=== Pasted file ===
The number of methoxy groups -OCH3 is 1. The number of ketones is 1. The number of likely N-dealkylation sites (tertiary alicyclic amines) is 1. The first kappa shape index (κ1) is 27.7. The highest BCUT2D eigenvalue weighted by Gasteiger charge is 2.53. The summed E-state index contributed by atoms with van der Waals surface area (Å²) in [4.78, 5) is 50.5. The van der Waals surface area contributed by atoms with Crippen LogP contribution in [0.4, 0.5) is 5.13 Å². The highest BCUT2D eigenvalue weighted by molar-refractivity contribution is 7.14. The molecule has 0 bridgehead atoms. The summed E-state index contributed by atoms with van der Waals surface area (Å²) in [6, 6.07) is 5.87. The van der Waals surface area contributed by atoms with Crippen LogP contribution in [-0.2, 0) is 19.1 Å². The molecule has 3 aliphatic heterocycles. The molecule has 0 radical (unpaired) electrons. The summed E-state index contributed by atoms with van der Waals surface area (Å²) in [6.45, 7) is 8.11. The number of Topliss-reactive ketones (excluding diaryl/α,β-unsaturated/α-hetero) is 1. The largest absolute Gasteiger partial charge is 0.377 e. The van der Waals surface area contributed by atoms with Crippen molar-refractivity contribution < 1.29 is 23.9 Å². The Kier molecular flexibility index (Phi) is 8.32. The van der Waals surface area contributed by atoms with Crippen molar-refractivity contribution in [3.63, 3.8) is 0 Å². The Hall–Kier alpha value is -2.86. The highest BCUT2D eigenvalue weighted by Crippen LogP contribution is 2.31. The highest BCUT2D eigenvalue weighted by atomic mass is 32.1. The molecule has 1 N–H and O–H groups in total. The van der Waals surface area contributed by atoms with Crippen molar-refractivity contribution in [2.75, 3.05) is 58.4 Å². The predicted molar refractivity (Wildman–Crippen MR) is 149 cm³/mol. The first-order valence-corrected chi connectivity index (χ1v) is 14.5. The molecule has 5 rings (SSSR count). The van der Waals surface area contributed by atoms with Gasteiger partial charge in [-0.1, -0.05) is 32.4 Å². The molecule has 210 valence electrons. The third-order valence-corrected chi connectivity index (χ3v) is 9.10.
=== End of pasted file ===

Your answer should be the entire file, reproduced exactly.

The number of methoxy groups -OCH3 is 1. The number of ketones is 1. The number of likely N-dealkylation sites (tertiary alicyclic amines) is 1. The first kappa shape index (κ1) is 27.7. The highest BCUT2D eigenvalue weighted by Gasteiger charge is 2.53. The summed E-state index contributed by atoms with van der Waals surface area (Å²) in [4.78, 5) is 50.5. The van der Waals surface area contributed by atoms with Crippen LogP contribution in [0.4, 0.5) is 5.13 Å². The highest BCUT2D eigenvalue weighted by molar-refractivity contribution is 7.14. The molecule has 0 bridgehead atoms. The summed E-state index contributed by atoms with van der Waals surface area (Å²) in [6, 6.07) is 5.87. The van der Waals surface area contributed by atoms with Crippen LogP contribution in [-0.2, 0) is 19.1 Å². The molecule has 3 aliphatic heterocycles. The molecule has 0 radical (unpaired) electrons. The summed E-state index contributed by atoms with van der Waals surface area (Å²) in [6.45, 7) is 8.11. The number of Topliss-reactive ketones (excluding diaryl/α,β-unsaturated/α-hetero) is 1. The largest absolute Gasteiger partial charge is 0.377 e. The van der Waals surface area contributed by atoms with Crippen molar-refractivity contribution < 1.29 is 23.9 Å². The Kier molecular flexibility index (Phi) is 8.32. The van der Waals surface area contributed by atoms with Crippen molar-refractivity contribution in [3.63, 3.8) is 0 Å². The Hall–Kier alpha value is -2.86. The highest BCUT2D eigenvalue weighted by Crippen LogP contribution is 2.31. The highest BCUT2D eigenvalue weighted by atomic mass is 32.1. The molecule has 1 N–H and O–H groups in total. The van der Waals surface area contributed by atoms with Crippen molar-refractivity contribution in [2.75, 3.05) is 58.4 Å². The predicted molar refractivity (Wildman–Crippen MR) is 149 cm³/mol. The first-order valence-corrected chi connectivity index (χ1v) is 14.5. The molecule has 5 rings (SSSR count). The van der Waals surface area contributed by atoms with Gasteiger partial charge in [-0.1, -0.05) is 32.4 Å². The molecule has 210 valence electrons. The third-order valence-corrected chi connectivity index (χ3v) is 9.10.